Statement for Adapting to Habitat Chaos

Pouchulu architect

The following are six essential commands to stop destroying our planet and adapting to what is left:

1- To abandon car-based urbanizations: walking, bikes and trains can save what's left of the landscape. Since 1896 more than 30 million people were killed in car accidents and 600 million suffered injuries. Still, cars have provided the biggest fun for humans, producing narcissistic and selfist drivers that pollute, disfigure the landscape and ruin the pedestrian environment.

2- To avoid plastic in Habitat, furniture and packaging, also in clothing, tools and toys.

3- To look after historical analogue machines: they produce real art-objects (drawings, prints, books, films, records), stimulating tact, flavour, hearing, sight, generating sounds with harmonics, paintings and prints with infinite chiaroscuros; they are recyclable and ecological and can be complemented -not replaced- by commercial digital techniques.

4- To get food from around where we live. About 30% of global pollution will be gone when the majority of comestibles are produced within each city's perimeter. Trans-oceanic vessel ships will set sail again, transporting selected items around the globe.

5- To keep away from the so called 'social' networks: like any net, their primary purpose is to catch a victim: they are used to monitor and control people's behaviour, suffocating our liberty by saturating our mind with violent uncensored news and useless data.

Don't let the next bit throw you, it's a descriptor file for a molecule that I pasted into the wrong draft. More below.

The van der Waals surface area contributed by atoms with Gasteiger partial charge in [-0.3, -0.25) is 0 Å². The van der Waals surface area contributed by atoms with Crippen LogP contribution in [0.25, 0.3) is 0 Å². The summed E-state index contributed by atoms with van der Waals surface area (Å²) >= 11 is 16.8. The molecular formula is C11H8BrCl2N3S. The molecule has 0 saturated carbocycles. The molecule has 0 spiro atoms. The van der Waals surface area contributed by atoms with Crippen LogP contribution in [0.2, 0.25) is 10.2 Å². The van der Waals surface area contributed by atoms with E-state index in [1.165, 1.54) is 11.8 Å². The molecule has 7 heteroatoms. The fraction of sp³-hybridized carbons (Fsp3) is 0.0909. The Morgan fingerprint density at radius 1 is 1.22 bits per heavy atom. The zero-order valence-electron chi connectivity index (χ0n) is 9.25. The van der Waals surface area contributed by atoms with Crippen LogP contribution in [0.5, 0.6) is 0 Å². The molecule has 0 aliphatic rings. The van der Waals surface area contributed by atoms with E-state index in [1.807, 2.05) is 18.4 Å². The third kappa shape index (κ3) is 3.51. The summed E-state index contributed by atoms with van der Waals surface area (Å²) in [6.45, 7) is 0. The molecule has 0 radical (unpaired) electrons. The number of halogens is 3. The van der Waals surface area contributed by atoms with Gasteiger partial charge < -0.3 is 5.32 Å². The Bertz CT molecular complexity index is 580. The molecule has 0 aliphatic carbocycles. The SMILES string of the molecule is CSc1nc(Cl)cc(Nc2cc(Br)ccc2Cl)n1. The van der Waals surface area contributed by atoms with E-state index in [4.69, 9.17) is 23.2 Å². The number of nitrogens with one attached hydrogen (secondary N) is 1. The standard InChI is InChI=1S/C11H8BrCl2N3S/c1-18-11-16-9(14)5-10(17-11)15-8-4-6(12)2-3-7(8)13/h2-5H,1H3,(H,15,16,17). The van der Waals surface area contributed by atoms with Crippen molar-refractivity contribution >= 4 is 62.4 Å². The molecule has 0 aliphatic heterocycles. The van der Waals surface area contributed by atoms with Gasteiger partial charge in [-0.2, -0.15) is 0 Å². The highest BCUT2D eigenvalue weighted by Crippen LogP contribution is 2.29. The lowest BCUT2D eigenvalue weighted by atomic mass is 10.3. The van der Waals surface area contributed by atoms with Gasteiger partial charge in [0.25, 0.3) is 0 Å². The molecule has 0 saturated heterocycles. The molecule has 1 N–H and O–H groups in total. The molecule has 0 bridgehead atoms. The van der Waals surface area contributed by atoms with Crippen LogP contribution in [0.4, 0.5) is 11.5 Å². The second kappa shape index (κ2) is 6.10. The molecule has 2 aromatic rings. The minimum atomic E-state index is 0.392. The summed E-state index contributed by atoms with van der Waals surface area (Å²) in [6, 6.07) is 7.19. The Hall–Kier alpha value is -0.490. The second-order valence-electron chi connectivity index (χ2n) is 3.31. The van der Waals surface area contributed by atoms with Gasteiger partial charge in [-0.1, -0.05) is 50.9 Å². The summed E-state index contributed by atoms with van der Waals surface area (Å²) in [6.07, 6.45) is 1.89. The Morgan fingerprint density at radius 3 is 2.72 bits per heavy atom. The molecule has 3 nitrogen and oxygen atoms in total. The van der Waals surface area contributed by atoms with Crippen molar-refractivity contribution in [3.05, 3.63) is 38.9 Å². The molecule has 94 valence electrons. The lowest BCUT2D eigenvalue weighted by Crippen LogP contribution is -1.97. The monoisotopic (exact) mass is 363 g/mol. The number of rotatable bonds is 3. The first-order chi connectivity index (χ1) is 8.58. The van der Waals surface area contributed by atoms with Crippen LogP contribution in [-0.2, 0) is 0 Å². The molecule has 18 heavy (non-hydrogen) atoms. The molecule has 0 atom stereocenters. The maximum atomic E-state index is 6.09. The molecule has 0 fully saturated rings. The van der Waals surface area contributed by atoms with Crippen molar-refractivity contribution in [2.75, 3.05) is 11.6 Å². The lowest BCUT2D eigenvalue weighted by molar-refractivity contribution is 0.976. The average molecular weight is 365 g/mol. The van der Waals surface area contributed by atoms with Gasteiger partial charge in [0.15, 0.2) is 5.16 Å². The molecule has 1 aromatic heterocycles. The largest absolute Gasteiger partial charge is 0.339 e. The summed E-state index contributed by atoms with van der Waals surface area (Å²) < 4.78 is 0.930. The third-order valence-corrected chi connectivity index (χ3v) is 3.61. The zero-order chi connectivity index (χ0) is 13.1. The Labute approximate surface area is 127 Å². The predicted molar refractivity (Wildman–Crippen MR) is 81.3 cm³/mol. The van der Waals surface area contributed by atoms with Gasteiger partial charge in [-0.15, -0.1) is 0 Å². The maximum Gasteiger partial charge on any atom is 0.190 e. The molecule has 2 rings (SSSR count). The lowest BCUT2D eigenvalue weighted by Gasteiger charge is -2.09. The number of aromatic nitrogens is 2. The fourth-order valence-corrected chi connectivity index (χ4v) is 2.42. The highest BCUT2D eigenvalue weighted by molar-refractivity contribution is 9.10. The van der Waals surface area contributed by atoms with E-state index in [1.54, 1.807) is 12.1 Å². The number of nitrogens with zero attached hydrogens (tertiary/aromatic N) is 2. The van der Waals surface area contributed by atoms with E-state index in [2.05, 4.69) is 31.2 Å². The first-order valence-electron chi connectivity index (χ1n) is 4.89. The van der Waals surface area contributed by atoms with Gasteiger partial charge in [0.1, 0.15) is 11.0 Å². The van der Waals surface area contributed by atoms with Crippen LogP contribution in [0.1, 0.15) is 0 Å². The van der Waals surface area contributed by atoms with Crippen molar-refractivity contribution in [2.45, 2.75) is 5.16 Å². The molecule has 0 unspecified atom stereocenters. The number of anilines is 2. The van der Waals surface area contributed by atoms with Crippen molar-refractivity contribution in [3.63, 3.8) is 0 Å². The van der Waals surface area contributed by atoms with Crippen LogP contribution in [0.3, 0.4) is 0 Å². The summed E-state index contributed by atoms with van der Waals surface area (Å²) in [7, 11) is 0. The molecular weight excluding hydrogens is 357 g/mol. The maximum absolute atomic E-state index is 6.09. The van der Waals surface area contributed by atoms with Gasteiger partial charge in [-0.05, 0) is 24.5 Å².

6- Cities and agricultural areas are being affected by pollution. People living in coastal and sea towns should move to different latitudes and higher lands. I propose Survival Cities (floating, underground, within resilient forests) that will evolve in hostile environments, where our consumerist habits will no longer exist. Professions will be replaced by métiers. Life will focus in survival, educating our children in the arts, geometry and science, carefully protecting the highlights of western civilization (law, freedom, rights and individual responsibility), while watching over the remnants of Nature and a few species.


Photo: Earth from Apollo 11, July 1969, AS11-36-5295. Courtesy of NASA.